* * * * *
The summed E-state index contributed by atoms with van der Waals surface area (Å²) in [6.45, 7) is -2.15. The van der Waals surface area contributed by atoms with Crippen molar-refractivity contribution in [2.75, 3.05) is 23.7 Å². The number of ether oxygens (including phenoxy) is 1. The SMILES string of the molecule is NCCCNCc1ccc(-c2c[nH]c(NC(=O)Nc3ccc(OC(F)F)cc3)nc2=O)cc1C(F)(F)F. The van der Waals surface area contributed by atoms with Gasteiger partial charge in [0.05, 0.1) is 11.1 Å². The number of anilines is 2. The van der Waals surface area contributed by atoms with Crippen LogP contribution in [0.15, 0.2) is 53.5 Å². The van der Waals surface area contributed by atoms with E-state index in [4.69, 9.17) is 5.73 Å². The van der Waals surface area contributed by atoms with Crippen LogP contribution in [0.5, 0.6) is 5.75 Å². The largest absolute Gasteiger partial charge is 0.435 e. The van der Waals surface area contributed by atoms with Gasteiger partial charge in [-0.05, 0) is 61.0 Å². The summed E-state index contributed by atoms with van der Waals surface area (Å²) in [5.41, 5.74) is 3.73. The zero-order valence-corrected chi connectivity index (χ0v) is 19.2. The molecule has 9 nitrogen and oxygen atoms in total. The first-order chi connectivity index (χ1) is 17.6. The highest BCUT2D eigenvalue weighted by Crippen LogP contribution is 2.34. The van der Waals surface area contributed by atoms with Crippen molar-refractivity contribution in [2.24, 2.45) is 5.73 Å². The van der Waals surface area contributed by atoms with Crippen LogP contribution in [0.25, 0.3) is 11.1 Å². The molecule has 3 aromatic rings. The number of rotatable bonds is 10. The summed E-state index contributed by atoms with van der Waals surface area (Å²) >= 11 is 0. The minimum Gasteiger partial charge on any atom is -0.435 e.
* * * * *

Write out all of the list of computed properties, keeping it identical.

The summed E-state index contributed by atoms with van der Waals surface area (Å²) in [6.45, 7) is -2.15. The van der Waals surface area contributed by atoms with Crippen molar-refractivity contribution in [2.75, 3.05) is 23.7 Å². The number of ether oxygens (including phenoxy) is 1. The SMILES string of the molecule is NCCCNCc1ccc(-c2c[nH]c(NC(=O)Nc3ccc(OC(F)F)cc3)nc2=O)cc1C(F)(F)F. The van der Waals surface area contributed by atoms with Gasteiger partial charge in [0.05, 0.1) is 11.1 Å². The number of anilines is 2. The van der Waals surface area contributed by atoms with Crippen LogP contribution in [0.15, 0.2) is 53.5 Å². The van der Waals surface area contributed by atoms with E-state index in [4.69, 9.17) is 5.73 Å². The van der Waals surface area contributed by atoms with Crippen LogP contribution in [0.5, 0.6) is 5.75 Å². The largest absolute Gasteiger partial charge is 0.435 e. The van der Waals surface area contributed by atoms with Gasteiger partial charge in [-0.05, 0) is 61.0 Å². The summed E-state index contributed by atoms with van der Waals surface area (Å²) in [5.41, 5.74) is 3.73. The zero-order valence-corrected chi connectivity index (χ0v) is 19.2. The molecule has 9 nitrogen and oxygen atoms in total. The first-order chi connectivity index (χ1) is 17.6. The highest BCUT2D eigenvalue weighted by Crippen LogP contribution is 2.34. The van der Waals surface area contributed by atoms with Crippen molar-refractivity contribution in [2.24, 2.45) is 5.73 Å². The van der Waals surface area contributed by atoms with Crippen LogP contribution in [0.25, 0.3) is 11.1 Å². The molecule has 3 aromatic rings. The number of rotatable bonds is 10. The summed E-state index contributed by atoms with van der Waals surface area (Å²) >= 11 is 0. The minimum Gasteiger partial charge on any atom is -0.435 e.